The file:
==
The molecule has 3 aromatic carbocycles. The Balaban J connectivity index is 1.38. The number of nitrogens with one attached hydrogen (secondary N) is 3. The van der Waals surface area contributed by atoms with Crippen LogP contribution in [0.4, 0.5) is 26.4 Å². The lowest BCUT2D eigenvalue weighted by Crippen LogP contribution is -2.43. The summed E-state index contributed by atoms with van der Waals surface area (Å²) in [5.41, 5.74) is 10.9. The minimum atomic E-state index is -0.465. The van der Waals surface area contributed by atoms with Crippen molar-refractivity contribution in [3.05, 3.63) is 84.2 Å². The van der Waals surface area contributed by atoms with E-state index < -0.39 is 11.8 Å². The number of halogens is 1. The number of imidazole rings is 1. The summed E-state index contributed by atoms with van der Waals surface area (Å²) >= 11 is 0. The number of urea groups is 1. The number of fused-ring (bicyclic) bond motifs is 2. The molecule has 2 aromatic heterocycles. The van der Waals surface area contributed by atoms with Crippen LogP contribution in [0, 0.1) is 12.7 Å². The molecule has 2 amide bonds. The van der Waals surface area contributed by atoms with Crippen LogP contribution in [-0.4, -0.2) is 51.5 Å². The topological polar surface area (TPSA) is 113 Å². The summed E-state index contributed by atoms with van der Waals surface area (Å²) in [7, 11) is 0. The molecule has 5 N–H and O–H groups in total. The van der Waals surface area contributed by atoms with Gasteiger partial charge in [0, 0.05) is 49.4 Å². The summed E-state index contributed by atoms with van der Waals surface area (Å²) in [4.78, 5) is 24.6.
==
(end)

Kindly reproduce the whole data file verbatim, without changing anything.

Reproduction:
The molecule has 3 aromatic carbocycles. The Balaban J connectivity index is 1.38. The number of nitrogens with one attached hydrogen (secondary N) is 3. The van der Waals surface area contributed by atoms with Crippen LogP contribution in [0.4, 0.5) is 26.4 Å². The lowest BCUT2D eigenvalue weighted by Crippen LogP contribution is -2.43. The summed E-state index contributed by atoms with van der Waals surface area (Å²) in [5.41, 5.74) is 10.9. The minimum atomic E-state index is -0.465. The van der Waals surface area contributed by atoms with Crippen molar-refractivity contribution in [3.05, 3.63) is 84.2 Å². The van der Waals surface area contributed by atoms with E-state index < -0.39 is 11.8 Å². The number of halogens is 1. The number of imidazole rings is 1. The summed E-state index contributed by atoms with van der Waals surface area (Å²) >= 11 is 0. The number of urea groups is 1. The number of fused-ring (bicyclic) bond motifs is 2. The molecule has 2 aromatic heterocycles. The van der Waals surface area contributed by atoms with Crippen LogP contribution in [0, 0.1) is 12.7 Å². The molecule has 2 amide bonds. The van der Waals surface area contributed by atoms with Crippen LogP contribution in [-0.4, -0.2) is 51.5 Å². The topological polar surface area (TPSA) is 113 Å². The summed E-state index contributed by atoms with van der Waals surface area (Å²) in [7, 11) is 0. The molecule has 5 N–H and O–H groups in total. The van der Waals surface area contributed by atoms with Gasteiger partial charge in [0, 0.05) is 49.4 Å². The summed E-state index contributed by atoms with van der Waals surface area (Å²) in [4.78, 5) is 24.6.